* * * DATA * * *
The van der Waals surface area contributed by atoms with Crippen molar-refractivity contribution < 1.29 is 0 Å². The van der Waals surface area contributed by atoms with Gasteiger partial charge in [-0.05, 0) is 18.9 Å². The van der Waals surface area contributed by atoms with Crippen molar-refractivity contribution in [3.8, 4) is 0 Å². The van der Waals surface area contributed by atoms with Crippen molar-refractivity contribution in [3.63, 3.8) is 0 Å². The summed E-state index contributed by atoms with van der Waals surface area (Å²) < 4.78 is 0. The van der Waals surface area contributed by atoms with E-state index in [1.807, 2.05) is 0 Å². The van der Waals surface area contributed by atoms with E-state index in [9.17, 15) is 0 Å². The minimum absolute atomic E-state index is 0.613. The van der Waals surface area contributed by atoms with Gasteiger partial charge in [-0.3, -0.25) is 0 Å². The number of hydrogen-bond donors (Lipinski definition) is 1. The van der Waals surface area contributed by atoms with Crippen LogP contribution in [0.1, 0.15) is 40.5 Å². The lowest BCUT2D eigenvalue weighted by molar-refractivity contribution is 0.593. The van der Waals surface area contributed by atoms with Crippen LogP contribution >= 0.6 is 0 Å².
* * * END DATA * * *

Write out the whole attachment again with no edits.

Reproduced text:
The van der Waals surface area contributed by atoms with Crippen molar-refractivity contribution < 1.29 is 0 Å². The van der Waals surface area contributed by atoms with Gasteiger partial charge in [-0.05, 0) is 18.9 Å². The van der Waals surface area contributed by atoms with Crippen molar-refractivity contribution in [3.8, 4) is 0 Å². The van der Waals surface area contributed by atoms with Crippen molar-refractivity contribution in [3.63, 3.8) is 0 Å². The summed E-state index contributed by atoms with van der Waals surface area (Å²) < 4.78 is 0. The van der Waals surface area contributed by atoms with E-state index in [1.807, 2.05) is 0 Å². The van der Waals surface area contributed by atoms with E-state index in [9.17, 15) is 0 Å². The minimum absolute atomic E-state index is 0.613. The van der Waals surface area contributed by atoms with Gasteiger partial charge in [-0.3, -0.25) is 0 Å². The number of hydrogen-bond donors (Lipinski definition) is 1. The van der Waals surface area contributed by atoms with Crippen LogP contribution in [0.1, 0.15) is 40.5 Å². The lowest BCUT2D eigenvalue weighted by molar-refractivity contribution is 0.593. The van der Waals surface area contributed by atoms with Crippen LogP contribution >= 0.6 is 0 Å².